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Nearly 30 years later, “Groundhog Day” still casts its spell

On the fateful evening of August 8, 1998, two of the greatest characters this city has ever known shared a microphone at Wrigley Field. This marked the first night game in Wrigley history and the conversation was lively.

Harry Caray asked, “Have you ever considered broadcasting baseball as a thing after you got tired of being the big star of movies, stage, television?”

Bill Murray replied: “I think when I lose my mind completely, I’ll come back to the cabin with you.”

These two only talked for a few minutes minute. Murray talked about his upcoming movie “Scrooged,” and Caray asked about Murray’s mother, Lucille.

Murray was several years away from making what many consider his best film, “Groundhog Day,” which was shot in Woodstock and released theatrically in 1993 and remained a part of the fabric of this quaint northwest suburban town for many years. engraved metal plaques symbolizing key scenes from the film and host celebrations each year.

Years festivities It starts on February 1st and continues until February 4th. There are walking tours, movie screenings, breakfast and dinner dancing, storytelling, bingo and, of course, prophecy on offer at 7 a.m. on February 2nd. when a mole gets into a big crowd and a lot of noise and looks for his shadow. (You may have forgotten, if the groundhog sees its shadow, that means six more weeks of bad winter; if you don’t, then that means six more weeks of fine weather).

There will be a groundhog in Chicago that day, too, because there’s a new “Groundhog Day” celebration this year at the Harry Caray oasis at Navy Pier. The movie, which will start on February 2 at 15.00, will feature actors such as Brian Doyle-Murray, Stephen Tobolowsky, Marita Geraghty, Robin Duke, David Pasquesi, Peggy Roeder and Richard Henzel. The mole named Chicago Harry will make the “prediction”. Councilman Brendan Reilly will read a proclamation declaring Harold Ramis Day in Chicago, and there will be a film screening, other events and film-related food and drinks.

This Navy Pier party was born to celebrate the 10th anniversary of the death of Chicago native Harold Ramis, who directed and co-wrote (with Danny Rubin) the film.

The idea for this event came from Grant DePorter, who as CEO of Harry Caray’s Restaurant Group oversaw the operations of seven restaurants, was a tireless and creative supporter of those restaurants, and was a keeper of the publisher’s flame, who died in 1998.

“I grew up here at the Hyatt Regency (her father, Don, was a manager at the hotel chain),” she tells me. We had access to something called SpectraVision. This was before broadcast, so I was the only person I knew who had uninterrupted access to the movies. “I watched the movies to the point where I could quote every line.”

Ramis’ films — including “Animal House,” “Caddyshack,” “Stripes” and “Ghostbusters” — were his favorites, and his favorite was “Groundhog Day.” When Harry Caray’s opened on the pier in 2010, Ramis was understandably excited when he became a partner.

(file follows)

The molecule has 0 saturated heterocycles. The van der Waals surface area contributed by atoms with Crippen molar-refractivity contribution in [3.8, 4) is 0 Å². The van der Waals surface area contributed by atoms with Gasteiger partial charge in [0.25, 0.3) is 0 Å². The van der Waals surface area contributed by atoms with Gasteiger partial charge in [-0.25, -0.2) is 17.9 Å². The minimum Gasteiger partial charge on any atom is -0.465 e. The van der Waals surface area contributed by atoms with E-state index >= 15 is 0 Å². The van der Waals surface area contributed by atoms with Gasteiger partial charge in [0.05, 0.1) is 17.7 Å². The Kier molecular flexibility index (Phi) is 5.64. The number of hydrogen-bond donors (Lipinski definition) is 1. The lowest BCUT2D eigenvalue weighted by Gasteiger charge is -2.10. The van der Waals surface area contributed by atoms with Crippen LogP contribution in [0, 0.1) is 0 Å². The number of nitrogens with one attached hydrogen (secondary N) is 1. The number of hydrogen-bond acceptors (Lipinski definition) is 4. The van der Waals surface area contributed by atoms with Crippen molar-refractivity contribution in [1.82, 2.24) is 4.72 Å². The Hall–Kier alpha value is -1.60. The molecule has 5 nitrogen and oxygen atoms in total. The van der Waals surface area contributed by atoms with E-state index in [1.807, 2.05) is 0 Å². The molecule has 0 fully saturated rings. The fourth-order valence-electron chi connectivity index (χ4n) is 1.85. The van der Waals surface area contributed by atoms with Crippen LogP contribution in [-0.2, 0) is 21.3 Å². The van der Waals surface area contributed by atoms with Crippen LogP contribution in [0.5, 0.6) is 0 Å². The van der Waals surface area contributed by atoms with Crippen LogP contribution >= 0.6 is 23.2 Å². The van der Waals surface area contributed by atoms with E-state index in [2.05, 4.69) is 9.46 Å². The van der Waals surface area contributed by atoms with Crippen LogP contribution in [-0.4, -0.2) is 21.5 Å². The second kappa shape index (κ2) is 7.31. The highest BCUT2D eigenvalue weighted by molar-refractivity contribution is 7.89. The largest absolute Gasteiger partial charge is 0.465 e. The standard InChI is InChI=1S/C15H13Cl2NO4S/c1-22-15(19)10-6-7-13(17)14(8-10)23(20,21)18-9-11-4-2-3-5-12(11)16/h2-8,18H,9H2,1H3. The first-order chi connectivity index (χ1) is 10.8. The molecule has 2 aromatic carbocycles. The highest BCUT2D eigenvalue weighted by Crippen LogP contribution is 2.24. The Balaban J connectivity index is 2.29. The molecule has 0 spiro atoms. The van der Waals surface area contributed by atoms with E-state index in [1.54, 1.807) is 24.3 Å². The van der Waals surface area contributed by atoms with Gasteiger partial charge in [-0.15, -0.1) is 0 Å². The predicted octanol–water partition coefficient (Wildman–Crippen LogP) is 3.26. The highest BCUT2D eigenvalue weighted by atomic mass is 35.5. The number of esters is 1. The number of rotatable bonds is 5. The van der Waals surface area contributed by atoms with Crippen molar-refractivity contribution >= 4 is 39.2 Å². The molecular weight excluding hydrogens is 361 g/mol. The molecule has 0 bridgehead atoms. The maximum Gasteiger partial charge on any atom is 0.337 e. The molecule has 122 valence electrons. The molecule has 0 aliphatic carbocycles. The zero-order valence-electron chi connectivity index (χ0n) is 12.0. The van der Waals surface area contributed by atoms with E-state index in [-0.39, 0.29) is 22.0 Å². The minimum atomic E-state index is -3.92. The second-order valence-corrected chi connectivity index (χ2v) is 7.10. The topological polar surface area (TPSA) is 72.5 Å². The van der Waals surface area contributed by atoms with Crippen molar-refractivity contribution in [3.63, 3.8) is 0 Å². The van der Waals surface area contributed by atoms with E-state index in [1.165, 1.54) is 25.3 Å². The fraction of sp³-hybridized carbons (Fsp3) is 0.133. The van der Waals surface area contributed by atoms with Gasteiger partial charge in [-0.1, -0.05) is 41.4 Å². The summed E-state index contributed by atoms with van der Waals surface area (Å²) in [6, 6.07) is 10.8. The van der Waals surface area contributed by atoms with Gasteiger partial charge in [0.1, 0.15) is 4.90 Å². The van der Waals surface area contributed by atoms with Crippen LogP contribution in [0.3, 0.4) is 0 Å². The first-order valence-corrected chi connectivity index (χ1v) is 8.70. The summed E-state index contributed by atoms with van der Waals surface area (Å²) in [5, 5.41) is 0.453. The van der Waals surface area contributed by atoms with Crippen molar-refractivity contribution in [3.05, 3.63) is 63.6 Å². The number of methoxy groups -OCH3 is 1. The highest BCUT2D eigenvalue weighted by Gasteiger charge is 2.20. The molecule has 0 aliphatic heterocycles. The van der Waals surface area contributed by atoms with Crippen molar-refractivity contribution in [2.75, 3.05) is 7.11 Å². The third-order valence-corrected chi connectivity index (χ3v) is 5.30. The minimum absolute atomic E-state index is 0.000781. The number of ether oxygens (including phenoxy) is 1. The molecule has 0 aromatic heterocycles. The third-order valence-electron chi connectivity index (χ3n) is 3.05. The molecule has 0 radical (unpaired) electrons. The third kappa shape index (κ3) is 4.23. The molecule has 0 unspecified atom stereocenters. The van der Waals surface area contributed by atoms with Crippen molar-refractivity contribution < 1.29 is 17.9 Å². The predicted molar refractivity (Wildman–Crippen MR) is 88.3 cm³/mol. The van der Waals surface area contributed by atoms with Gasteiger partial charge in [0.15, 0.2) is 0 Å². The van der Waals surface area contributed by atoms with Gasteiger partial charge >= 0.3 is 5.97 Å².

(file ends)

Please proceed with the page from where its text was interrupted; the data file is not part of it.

“Harold passed away 10 years ago this February and I thought this would be a great way to celebrate his life.”

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Ramis’ widow, Erica Mann Ramis, is also scheduled to attend the event. She is the mother of two sons. He also had two daughters with his first wife, Ann Plotkin. One of them, Violet Ramis Stiel, lives in New York with her husband and children. She is a fascinating person and the author of a wonderful (honest, funny and touching) book about her father. with title “The Ghost Hunter’s Daughter: Living with My Father, Harold Ramis” (Blue Rider Press), released 2018.

He writes that when he was 14 years old, he spent a chilly April week on the set in Woodstock during the filming of the movie. When I met him years later, he told me that “Groundhog Day” was “probably the most beloved and respected film of my father’s career.” But in the book, he details how the film shattered the friendship between his father and his godfather, Murray.

“(Bill) and my father disagreed about the tone of the film,” he writes. They had several arguments on set; One of these was when my father lost his temper in an unusual way, grabbed Bill by the collar and pinned him against the wall. “Eventually, Bill completely shut out my father for the next 20-plus years.”

This upset and confused Ramis, but there was a compromise. Stiel writes: “In classic Bill fashion, he arrived home unannounced at 7 a.m. with a police escort and a dozen donuts. “Dad couldn’t talk much at that point, so they didn’t get to the bottom of what was going on or go back and rehash old things, but they spent a few hours together, laughed a little and made their peace.”

It’s a heartwarming story and perhaps people will share it at upcoming celebrations. Remember that Bill Murray is among the most difficult celebrities to find in the world. It shows up in the most unlikely places and is often nowhere to be seen where one might expect it. He is refreshingly unpredictable. Both he and his “Groundhog Day” co-star Andie MacDowell were invited to the Harry Caray event. Some hope they come, some hope the mole doesn’t see their shadow. There are no guarantees in this life. Or, as Stiel once told me, “Perhaps the simplest and most useful thing my father taught me was: Life is messy.”

“Groundhog Day: Celebrating the Life of Harold Ramis” on February 2 at 3 p.m. at Harry Caray’s Tavern Navy Pier; More information at www.harrycarays.com

rkogan@chicagotribune.com

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